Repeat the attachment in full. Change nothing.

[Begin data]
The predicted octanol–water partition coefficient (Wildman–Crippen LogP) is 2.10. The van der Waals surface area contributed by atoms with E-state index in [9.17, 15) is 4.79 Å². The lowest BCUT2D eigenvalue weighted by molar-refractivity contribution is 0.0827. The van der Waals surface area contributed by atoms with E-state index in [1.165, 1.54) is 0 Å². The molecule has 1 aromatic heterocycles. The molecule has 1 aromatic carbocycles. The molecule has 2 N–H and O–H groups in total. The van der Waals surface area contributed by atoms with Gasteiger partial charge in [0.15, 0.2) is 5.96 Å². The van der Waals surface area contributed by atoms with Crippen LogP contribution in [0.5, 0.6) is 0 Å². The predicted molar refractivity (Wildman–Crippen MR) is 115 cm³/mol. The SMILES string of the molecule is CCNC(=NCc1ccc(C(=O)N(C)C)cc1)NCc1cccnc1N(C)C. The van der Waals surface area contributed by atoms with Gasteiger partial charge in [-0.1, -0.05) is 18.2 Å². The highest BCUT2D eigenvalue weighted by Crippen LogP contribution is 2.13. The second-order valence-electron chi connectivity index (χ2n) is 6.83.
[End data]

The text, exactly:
The predicted octanol–water partition coefficient (Wildman–Crippen LogP) is 2.10. The van der Waals surface area contributed by atoms with E-state index in [9.17, 15) is 4.79 Å². The lowest BCUT2D eigenvalue weighted by molar-refractivity contribution is 0.0827. The van der Waals surface area contributed by atoms with E-state index in [1.165, 1.54) is 0 Å². The molecule has 1 aromatic heterocycles. The molecule has 1 aromatic carbocycles. The molecule has 2 N–H and O–H groups in total. The van der Waals surface area contributed by atoms with Gasteiger partial charge in [0.15, 0.2) is 5.96 Å². The van der Waals surface area contributed by atoms with Crippen LogP contribution in [0.5, 0.6) is 0 Å². The predicted molar refractivity (Wildman–Crippen MR) is 115 cm³/mol. The SMILES string of the molecule is CCNC(=NCc1ccc(C(=O)N(C)C)cc1)NCc1cccnc1N(C)C. The van der Waals surface area contributed by atoms with Gasteiger partial charge in [-0.1, -0.05) is 18.2 Å². The highest BCUT2D eigenvalue weighted by Crippen LogP contribution is 2.13. The second-order valence-electron chi connectivity index (χ2n) is 6.83.